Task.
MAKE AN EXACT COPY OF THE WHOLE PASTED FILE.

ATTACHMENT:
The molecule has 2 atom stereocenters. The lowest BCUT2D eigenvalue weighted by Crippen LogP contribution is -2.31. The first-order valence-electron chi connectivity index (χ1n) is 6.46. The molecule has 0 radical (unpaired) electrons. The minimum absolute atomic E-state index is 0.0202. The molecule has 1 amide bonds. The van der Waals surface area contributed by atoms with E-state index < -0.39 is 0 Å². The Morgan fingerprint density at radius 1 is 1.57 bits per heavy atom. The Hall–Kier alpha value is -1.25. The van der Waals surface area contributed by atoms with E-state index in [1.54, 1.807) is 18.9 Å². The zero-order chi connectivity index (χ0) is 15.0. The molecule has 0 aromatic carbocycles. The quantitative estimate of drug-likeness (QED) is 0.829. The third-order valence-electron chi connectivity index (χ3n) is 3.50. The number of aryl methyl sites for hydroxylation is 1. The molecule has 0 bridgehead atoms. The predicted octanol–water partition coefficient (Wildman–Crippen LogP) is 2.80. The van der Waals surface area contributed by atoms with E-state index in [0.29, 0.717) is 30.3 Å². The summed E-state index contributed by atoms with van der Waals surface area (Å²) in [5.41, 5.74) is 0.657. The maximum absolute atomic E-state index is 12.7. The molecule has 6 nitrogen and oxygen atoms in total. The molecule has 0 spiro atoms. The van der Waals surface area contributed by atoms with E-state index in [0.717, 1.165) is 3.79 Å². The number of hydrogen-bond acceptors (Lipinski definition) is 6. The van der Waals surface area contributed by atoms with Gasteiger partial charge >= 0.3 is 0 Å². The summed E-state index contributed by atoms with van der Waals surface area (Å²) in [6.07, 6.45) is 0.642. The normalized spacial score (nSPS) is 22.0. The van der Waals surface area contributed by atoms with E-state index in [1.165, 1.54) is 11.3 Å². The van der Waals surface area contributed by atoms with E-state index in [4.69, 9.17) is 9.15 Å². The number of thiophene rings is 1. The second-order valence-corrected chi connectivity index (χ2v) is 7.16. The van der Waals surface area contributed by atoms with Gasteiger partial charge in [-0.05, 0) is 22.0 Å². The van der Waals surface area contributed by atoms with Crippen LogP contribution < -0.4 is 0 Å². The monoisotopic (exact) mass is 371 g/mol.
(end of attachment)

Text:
The molecule has 2 atom stereocenters. The lowest BCUT2D eigenvalue weighted by Crippen LogP contribution is -2.31. The first-order valence-electron chi connectivity index (χ1n) is 6.46. The molecule has 0 radical (unpaired) electrons. The minimum absolute atomic E-state index is 0.0202. The molecule has 1 amide bonds. The van der Waals surface area contributed by atoms with E-state index < -0.39 is 0 Å². The Morgan fingerprint density at radius 1 is 1.57 bits per heavy atom. The Hall–Kier alpha value is -1.25. The van der Waals surface area contributed by atoms with E-state index in [1.54, 1.807) is 18.9 Å². The zero-order chi connectivity index (χ0) is 15.0. The molecule has 0 aromatic carbocycles. The quantitative estimate of drug-likeness (QED) is 0.829. The third-order valence-electron chi connectivity index (χ3n) is 3.50. The number of aryl methyl sites for hydroxylation is 1. The molecule has 0 bridgehead atoms. The predicted octanol–water partition coefficient (Wildman–Crippen LogP) is 2.80. The van der Waals surface area contributed by atoms with E-state index in [0.29, 0.717) is 30.3 Å². The summed E-state index contributed by atoms with van der Waals surface area (Å²) in [5.41, 5.74) is 0.657. The maximum absolute atomic E-state index is 12.7. The molecule has 6 nitrogen and oxygen atoms in total. The molecule has 0 spiro atoms. The van der Waals surface area contributed by atoms with E-state index in [0.717, 1.165) is 3.79 Å². The number of hydrogen-bond acceptors (Lipinski definition) is 6. The van der Waals surface area contributed by atoms with Gasteiger partial charge >= 0.3 is 0 Å². The summed E-state index contributed by atoms with van der Waals surface area (Å²) in [6.07, 6.45) is 0.642. The normalized spacial score (nSPS) is 22.0. The van der Waals surface area contributed by atoms with E-state index in [1.165, 1.54) is 11.3 Å². The van der Waals surface area contributed by atoms with E-state index in [4.69, 9.17) is 9.15 Å². The number of thiophene rings is 1. The second-order valence-corrected chi connectivity index (χ2v) is 7.16. The van der Waals surface area contributed by atoms with Gasteiger partial charge in [-0.05, 0) is 22.0 Å². The van der Waals surface area contributed by atoms with Crippen LogP contribution < -0.4 is 0 Å². The monoisotopic (exact) mass is 371 g/mol.